Bottlenose dolphins may use their personal "signature whistles" as the equivalent of a name, Scottish researchers say. In a study reported in Proceedings of the National Academy of Sciences, biologists Stephanie L. King and Vincent M. Janik of Scotland’s University of St. Andrews write that the bottlenose dolphins "develop their own unique identity signal, the signature whistle. This whistle encodes individual identity independently of voice features. The copying of signature whistles may therefore allow animals to label or address one another." Addressing each other is fine, but labeling is just wrong! Was it Kierkegaard or Mike Myers who said, "Once you label me, you negate me"? This surely must hold true in the dolphin world. The researchers recorded each dolphin's signature whistle and then played it back to them. And that's when all the name-calling started:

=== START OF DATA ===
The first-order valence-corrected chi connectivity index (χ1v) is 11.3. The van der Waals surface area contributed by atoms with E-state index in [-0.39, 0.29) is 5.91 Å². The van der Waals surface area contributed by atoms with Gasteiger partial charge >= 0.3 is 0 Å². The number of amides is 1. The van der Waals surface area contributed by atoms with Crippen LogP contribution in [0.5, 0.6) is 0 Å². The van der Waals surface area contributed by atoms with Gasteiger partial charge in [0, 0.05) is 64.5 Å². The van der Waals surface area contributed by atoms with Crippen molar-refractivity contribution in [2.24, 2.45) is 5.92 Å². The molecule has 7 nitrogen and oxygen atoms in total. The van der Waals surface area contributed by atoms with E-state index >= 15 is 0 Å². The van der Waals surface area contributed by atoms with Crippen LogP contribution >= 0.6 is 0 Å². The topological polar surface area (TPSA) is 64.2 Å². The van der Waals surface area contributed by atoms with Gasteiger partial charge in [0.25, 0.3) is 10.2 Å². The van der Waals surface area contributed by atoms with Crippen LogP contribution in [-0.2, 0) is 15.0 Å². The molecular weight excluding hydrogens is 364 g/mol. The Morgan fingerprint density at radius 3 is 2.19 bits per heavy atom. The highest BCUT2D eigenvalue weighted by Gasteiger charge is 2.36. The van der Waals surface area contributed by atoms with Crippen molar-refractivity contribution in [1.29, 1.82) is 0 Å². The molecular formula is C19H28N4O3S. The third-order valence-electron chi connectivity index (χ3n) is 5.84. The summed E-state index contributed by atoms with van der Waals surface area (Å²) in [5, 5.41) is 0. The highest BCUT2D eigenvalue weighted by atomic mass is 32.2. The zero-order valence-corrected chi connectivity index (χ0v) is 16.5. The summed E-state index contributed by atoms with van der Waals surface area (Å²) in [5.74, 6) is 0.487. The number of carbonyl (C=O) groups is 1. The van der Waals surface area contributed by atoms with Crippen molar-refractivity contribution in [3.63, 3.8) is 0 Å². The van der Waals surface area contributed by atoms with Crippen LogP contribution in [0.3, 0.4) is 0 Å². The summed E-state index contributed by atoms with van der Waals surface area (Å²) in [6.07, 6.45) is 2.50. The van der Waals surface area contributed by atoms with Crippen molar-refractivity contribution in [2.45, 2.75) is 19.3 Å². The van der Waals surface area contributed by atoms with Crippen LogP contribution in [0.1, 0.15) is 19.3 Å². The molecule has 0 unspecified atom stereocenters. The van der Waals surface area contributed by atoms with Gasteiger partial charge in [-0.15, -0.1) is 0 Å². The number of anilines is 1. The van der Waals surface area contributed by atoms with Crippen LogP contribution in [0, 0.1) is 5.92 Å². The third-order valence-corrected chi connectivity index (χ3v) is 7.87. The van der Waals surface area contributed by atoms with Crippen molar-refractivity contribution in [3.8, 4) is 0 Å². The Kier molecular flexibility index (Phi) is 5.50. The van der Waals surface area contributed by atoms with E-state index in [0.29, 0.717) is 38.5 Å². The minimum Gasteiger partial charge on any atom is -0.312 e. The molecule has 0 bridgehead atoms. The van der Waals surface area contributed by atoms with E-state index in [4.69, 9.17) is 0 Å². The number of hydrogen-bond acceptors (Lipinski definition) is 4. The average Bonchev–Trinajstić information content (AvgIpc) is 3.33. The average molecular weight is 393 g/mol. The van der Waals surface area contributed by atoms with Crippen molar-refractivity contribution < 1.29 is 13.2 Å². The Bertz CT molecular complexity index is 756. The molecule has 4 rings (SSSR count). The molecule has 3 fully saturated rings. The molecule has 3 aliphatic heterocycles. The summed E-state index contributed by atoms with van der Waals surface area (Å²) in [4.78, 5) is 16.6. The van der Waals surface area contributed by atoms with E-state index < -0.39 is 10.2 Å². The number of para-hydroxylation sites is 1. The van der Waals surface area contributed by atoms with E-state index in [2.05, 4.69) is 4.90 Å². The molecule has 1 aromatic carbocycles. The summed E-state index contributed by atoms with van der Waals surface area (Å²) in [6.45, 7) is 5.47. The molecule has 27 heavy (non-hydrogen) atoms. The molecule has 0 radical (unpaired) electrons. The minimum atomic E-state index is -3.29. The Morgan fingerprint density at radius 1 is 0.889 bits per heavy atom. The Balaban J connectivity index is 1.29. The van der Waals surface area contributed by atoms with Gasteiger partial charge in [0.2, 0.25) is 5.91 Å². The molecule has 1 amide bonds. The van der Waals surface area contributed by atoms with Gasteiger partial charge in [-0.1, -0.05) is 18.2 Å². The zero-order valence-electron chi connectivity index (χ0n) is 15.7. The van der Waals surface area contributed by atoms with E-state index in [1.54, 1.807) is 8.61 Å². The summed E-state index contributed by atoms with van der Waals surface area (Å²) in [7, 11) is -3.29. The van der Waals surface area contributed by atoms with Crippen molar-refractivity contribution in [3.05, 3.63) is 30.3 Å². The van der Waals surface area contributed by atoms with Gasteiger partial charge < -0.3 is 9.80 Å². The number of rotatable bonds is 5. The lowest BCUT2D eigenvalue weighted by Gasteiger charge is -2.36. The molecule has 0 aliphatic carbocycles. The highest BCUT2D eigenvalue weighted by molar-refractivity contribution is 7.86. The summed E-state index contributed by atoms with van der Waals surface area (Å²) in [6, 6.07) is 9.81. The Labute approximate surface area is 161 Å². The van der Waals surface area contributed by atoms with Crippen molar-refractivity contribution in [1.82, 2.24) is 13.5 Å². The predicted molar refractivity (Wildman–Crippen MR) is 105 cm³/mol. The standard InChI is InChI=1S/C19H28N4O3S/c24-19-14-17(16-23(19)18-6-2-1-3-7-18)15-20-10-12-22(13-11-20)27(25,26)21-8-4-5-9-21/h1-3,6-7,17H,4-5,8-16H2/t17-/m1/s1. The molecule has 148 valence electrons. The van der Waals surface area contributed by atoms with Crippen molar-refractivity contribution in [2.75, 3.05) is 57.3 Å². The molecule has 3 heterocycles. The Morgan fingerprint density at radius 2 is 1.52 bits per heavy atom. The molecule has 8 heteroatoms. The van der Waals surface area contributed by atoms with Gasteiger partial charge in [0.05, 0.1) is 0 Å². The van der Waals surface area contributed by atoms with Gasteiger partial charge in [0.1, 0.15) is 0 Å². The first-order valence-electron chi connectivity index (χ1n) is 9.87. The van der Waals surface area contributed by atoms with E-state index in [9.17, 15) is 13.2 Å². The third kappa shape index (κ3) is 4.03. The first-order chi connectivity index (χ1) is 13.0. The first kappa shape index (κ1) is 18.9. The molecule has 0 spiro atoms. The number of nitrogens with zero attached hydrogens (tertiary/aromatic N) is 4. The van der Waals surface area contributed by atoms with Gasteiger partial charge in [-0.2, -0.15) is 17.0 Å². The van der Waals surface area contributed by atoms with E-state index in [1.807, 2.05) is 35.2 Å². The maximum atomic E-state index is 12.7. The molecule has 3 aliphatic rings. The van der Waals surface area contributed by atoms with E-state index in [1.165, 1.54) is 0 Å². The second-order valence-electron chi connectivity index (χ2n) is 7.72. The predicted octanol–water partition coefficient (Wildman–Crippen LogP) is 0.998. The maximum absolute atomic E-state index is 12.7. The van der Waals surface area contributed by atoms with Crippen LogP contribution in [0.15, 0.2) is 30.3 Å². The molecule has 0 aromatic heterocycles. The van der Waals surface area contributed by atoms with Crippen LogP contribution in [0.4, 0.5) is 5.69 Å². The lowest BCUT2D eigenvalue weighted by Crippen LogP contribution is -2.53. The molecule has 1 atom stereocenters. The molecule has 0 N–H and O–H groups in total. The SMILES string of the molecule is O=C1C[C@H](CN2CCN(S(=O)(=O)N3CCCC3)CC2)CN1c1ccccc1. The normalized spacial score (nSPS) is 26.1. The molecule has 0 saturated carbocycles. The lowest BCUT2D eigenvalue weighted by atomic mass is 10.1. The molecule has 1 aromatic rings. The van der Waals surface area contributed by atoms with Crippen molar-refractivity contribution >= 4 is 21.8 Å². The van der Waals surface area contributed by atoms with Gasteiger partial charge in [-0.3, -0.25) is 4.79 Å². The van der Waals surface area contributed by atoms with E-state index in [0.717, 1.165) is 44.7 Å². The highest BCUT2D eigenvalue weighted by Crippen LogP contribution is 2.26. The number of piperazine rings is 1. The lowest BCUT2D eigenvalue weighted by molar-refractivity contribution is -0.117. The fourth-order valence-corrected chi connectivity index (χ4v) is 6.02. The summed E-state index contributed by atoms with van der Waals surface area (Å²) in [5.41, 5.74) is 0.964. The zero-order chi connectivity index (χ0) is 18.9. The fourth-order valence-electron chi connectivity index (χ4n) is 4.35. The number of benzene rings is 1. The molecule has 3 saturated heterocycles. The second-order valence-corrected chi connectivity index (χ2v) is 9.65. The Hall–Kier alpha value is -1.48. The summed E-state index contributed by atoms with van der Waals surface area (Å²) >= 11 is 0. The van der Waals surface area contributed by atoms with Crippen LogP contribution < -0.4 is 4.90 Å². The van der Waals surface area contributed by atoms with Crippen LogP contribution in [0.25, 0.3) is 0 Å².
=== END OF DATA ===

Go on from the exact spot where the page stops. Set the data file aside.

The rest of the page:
We show that wild bottlenose dolphins respond to hearing a copy of their own signature whistle by calling back. Animals did not respond to whistles that were not their own signature. This study provides compelling evidence that a dolphin’s learned identity signal is used as a label when addressing conspecifics (members of the same species). Bottlenose dolphins therefore appear to be unique as nonhuman mammals to use learned signals as individually specific labels for different social companions in their own natural communication system.
Now read this: